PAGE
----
Jan 18, 2021

4 Necessary Reports for Small Business Accounting

Documenting your business’s financial status is a fundamental part of running a business, even if it isn’t the most enjoyable. There are a few documents that nearly all businesses, from a beginning freelancer to a Fortune 500 company, should regularly update and study.

Banks, investors, and other lenders will usually require 3 financial documents in making funding decisions: the profit and loss statement, the balance sheet, and the cash flow statement. These 3 data sets are not only the standard reports for rating a company’s financial health externally—they’re also essential for small business owners to truly understand how your company is faring internally.  

1. The Profit and Loss Statement

A profit and loss (P&L) statement presents a company’s revenues, costs, and expenses across a specified period of time. Sometimes called an income statement, P&L statements are created on a regular basis, often annually, quarterly, or monthly. These statements display whether a company turned a profit or lost money for the specified time period.

The business press and investors always eagerly await P&L statements from publicly traded companies because the information is clear, easy to digest, and hard to spin. Similarly, the quick hit of data provided by a P&L statement is incredibly useful for understanding the financials of your company at the moment.

“Small business owners should look at this report at least monthly,” suggests Eric Rosenberg of Due. “It is also a good idea to look at trends, comparing current results to the same period in the prior year and comparing the most recent month with the last few months. This should tell you what’s working well, what isn’t, and help you to focus on the most profitable parts of the business.”

P&L statements are most useful when you can put them into context—this way, you can see how your business is performing over time.

2. The Balance Sheet

While a P&L statement shows how your business performed over a period of time, a balance sheet gives an immediate snapshot of your company’s financial situation at the present moment.

There are 3 main components to a balance sheet: assets, liabilities, and shareholders’ equity, also called owners’ equity.

“It shows what your small business owns, owes, and what shareholders have invested in your small business,” Elizabeth Macauley notes in The Hartford’s Small Biz Ahead blog. “This math serves as the foundation of your balance sheet.”

Your assets should equal your liabilities plus owners’ equity. Assets include cash in your bank account, inventory, and real estate, while liabilities most commonly include debts. The owners’ equity equals assets minus liabilities.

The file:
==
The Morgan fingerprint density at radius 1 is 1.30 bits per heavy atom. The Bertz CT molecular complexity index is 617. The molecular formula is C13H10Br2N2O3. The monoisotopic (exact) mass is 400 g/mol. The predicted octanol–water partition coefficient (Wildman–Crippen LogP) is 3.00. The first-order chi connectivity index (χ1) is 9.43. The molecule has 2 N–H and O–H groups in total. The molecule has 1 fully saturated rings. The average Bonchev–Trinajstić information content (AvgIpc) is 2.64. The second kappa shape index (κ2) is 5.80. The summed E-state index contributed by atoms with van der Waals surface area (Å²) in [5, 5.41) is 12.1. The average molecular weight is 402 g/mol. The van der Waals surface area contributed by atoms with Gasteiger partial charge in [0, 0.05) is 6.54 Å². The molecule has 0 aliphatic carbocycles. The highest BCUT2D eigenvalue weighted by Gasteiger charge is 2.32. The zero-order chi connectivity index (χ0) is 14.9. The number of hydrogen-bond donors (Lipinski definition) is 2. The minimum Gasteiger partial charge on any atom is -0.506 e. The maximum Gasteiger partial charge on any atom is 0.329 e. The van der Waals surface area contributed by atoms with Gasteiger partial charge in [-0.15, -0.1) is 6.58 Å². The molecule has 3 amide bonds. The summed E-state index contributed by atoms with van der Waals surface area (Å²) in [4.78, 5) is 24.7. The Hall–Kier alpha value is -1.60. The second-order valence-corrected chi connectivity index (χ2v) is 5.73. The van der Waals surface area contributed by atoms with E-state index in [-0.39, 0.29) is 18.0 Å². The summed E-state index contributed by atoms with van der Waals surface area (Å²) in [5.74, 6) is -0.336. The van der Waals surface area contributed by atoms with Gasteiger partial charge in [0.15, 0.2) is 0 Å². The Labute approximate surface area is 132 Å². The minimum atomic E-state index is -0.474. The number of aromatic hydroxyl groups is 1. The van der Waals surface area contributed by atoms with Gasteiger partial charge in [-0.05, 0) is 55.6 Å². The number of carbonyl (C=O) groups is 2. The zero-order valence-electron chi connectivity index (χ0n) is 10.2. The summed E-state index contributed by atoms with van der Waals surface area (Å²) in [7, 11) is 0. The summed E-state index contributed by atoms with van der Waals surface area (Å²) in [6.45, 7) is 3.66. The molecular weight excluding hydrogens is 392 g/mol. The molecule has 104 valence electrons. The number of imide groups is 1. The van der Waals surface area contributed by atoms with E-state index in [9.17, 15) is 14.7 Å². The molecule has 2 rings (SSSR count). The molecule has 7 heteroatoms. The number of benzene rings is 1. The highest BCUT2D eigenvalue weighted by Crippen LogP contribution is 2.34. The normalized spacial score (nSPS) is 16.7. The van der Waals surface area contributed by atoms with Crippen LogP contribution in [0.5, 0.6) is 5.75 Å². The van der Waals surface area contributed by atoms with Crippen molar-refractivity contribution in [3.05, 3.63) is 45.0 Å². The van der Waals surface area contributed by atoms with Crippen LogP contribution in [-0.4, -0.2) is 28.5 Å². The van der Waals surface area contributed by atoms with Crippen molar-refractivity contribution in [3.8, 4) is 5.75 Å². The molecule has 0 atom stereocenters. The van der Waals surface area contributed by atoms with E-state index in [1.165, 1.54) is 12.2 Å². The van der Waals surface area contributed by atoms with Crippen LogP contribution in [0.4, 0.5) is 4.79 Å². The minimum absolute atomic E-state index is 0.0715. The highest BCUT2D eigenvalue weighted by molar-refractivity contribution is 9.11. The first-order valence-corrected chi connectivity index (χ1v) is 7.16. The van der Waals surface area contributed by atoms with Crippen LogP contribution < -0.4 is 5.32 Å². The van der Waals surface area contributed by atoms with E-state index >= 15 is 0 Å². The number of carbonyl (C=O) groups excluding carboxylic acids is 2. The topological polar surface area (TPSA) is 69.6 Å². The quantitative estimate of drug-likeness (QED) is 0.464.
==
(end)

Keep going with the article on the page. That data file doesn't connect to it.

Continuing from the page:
“Every balance sheet should balance,” Macauley continues. “You’ll know your sheet is balanced when your equation shows your total assets as being equal to your total liabilities plus shareholders’ equity. If these are not equal, you will want to go through all your numbers again.”

Your balance equation should always be equal if you are doing the math correctly. If your company’s liabilities overwhelm your assets, your owners’ equity can be negative.

3. The Cash Flow Statement

While a P&L statement displays profitability over time and a balance sheet shows your financial situation at a given moment, a cash flow statement reveals how money is moving in and out of your business. Cash can come in through sales, financing, and investments. Money outflows through expenses, wages, taxes, and other costs.  

“Cash flow statements are used to evaluate the financial health of a business as well as to provide a full picture of how it spends and invests the money it already has,” Mona Bushnell explained at Business.com.

This statement helps you to understand your cash flow, which is often the lifeblood of any small business—especially new ones. Cash flow is critical, as it dictates how much money you have on hand to cover expenses. If you’re frequently running out of cash due to customers paying late or financial mismanagement, you could soon face a brutal cash crunch.  

4. Accounts Receivable and Accounts Payable Aging Reports

While not as critical for funding as the other 3 documents, reports about your invoicing situation are an important metric for understanding your cash flow. An accounts receivable aging report organizes your invoices by separating those that have been paid from those that are outstanding. For your outstanding invoices, you can then organize them by how delinquent they are. As clients enter into new levels of delinquency, you can easily see who needs a reminder—and who needs something sterner.

“An aging report is used to show the outstanding customer invoices and the number of days they’ve been outstanding,” the Corporate Finance Institute notes.

On the opposite end, an accounts payable aging report shows what invoices you need to pay and how much time you have left to pay them. Alongside your cash flow statement, you can see how your expenses should be paid over time. 

About the author

Barry Eitel
Barry Eitel
Barry Eitel has written about business and technology for eight years, including working as a staff writer for Intuit's Small Business Center and as the Business Editor for the Piedmont Post, a weekly newspaper covering the city of Piedmont, California.

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